What You Get
OnSIP offers most of the features one would expect from such systems, including call routing, voicemail, business hours rules, and advanced features like on-demand conference bridging and text chat from your browser. The service doesn’t offer faxing, though.
OnSIP doesn’t sell IP phones. Instead, the company web site offers useful reviews of hardware you may wish to purchase, along with detailed instructions on how to set them up. You can also choose to use an analog telephone adapter (ATA) to make an connection between the Internet and a standard phone, or you can use a softphone to connect directly from your computer. Most web workers will find the setup process fairly simple, but OnSIP doesn’t offer pre-configured phones the way RingCentral does.
The folks at OnSIP kindly sent me a Polycom SoundPoint IP 450 to test the service. This is a very nice phone, and worked well with OnSIP. Like a number of other IP phones, it doesn’t include a standard headset jack, opting instead for an RJ-10 connection, meaning that headsets are more expensive than you may be used to. But the speakerphone quality on the Polycom is excellent, and I found that both my callers and I liked the results.
Options and Pricing
OnSIP has chosen to price its services differently than most of its competitors. It offers several plans, all of which offer unlimited users, extensions and users. However, none of the plans include any incoming or outgoing minutes. Customers pay $2.00 per month per incoming phone number, plus 2.9 cents per minute for all incoming and outgoing calls (except calls to other extensions on your company’s system, which are free). Incoming toll-free calls are 3.9 cents per minute in the contiguous US.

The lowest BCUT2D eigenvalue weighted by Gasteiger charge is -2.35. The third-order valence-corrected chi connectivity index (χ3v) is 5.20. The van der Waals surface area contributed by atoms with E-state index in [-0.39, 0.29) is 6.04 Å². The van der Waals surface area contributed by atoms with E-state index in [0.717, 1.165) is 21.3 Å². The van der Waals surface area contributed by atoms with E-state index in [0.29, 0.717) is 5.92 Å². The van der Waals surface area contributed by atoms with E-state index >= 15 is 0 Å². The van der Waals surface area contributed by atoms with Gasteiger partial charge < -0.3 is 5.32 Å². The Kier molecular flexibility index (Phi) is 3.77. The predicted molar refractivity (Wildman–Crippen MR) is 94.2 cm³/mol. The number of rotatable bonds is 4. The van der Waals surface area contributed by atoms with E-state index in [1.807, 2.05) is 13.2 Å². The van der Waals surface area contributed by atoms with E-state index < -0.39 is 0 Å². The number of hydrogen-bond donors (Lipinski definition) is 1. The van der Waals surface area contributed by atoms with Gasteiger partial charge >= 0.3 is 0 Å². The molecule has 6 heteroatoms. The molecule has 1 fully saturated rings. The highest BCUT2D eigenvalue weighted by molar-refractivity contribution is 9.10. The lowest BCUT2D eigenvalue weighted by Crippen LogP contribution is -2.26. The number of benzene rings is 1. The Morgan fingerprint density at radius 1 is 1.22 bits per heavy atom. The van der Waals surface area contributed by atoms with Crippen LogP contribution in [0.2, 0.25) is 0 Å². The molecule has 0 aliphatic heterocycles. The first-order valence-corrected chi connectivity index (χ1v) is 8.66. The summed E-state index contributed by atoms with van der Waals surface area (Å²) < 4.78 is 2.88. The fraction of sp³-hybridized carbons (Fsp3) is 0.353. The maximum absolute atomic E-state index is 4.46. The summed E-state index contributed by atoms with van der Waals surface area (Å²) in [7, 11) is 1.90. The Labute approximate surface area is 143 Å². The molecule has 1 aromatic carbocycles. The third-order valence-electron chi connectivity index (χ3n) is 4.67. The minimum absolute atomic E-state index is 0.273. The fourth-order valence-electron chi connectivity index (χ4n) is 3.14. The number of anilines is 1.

With most companies offering bundles of minutes, paying by the minute might raise red flags. But OnSIP justifies its policy this way:
“Most competing VoIP providers charge a high fixed fee for each employee in your company on a monthly basis. Generally, that fixed fee includes unlimited calling minutes and use of a fixed set of features. These services range in price from $49.95 per month and up. Seems attractive right? There is a far better option.
With OnSIP, the average user pays a total monthly bill of $18. That’s about $1 per business day per month; a cost savings of at least 65 percent over competitive services. What is this based on? There is no special pricing, discounts or gimmicks factored in. It’s simply a fact that we charge less than every competitor we know of.”
I used this system to make all my long-distance calls for about three weeks, and made about $10 worth of calls. I calculate that my three-person company would probably pay $60-70 per month, which isn’t bad. So maybe OnSIP is right to structure its packages the way it does. But when you do your calculations, make sure to figure in the other charges that you may have to pay for. If you read the fine print from most other companies, they charge for these items, too, but OnSIP is perhaps more upfront about it.
The online signup process is straightforward, and allows you to select the features you need. You can port existing phone numbers through the administrative web site for a one-time charge of $57. OnSIP offers a 30-day trial, requires no contracts, and allows upgrades, downgrades and cancellations at any time.
Managing Your Phone System
OnSIP provides two online portals for customers: an administrative site to manage extensions, groups and account data; and a user portal for individual extensions. The administrative site is a bit wonky, and it helps to know some basic Internet telephony terms, but the OnSIP knowledge base includes helpful step-by-step instructions and videos.
Quality and Reliability
As one would hope from a company catering to business, I found the quality and reliability of OnSIP connections to be excellent, even when I was also using my Internet connection for other purposes. I’m told that OnSIP owner Junction Networks is profitable and has been in business for five years, and serves thousands of customers, including some with over 100 users.
As Aliza wrote recently. you’ll want to consider a number of factors when choosing a phone system. For me, call quality, reliability, ease of use and pricing are paramount.
OnSIP will probably appeal to web workers who like flexibility, and are willing to do their own setup. I can also see OnSIP as being a supplement to a landline, which could be used for incoming calls and outgoing local calls. If you want a solution that takes less setting up, and you don’t want to worry about per-minute charges, you may prefer RingCentral. In any case, if you’re considering a business-grade phone system, you’ll want to do the math and see if OnSIP makes sense for you.
Have you tried OnSIP?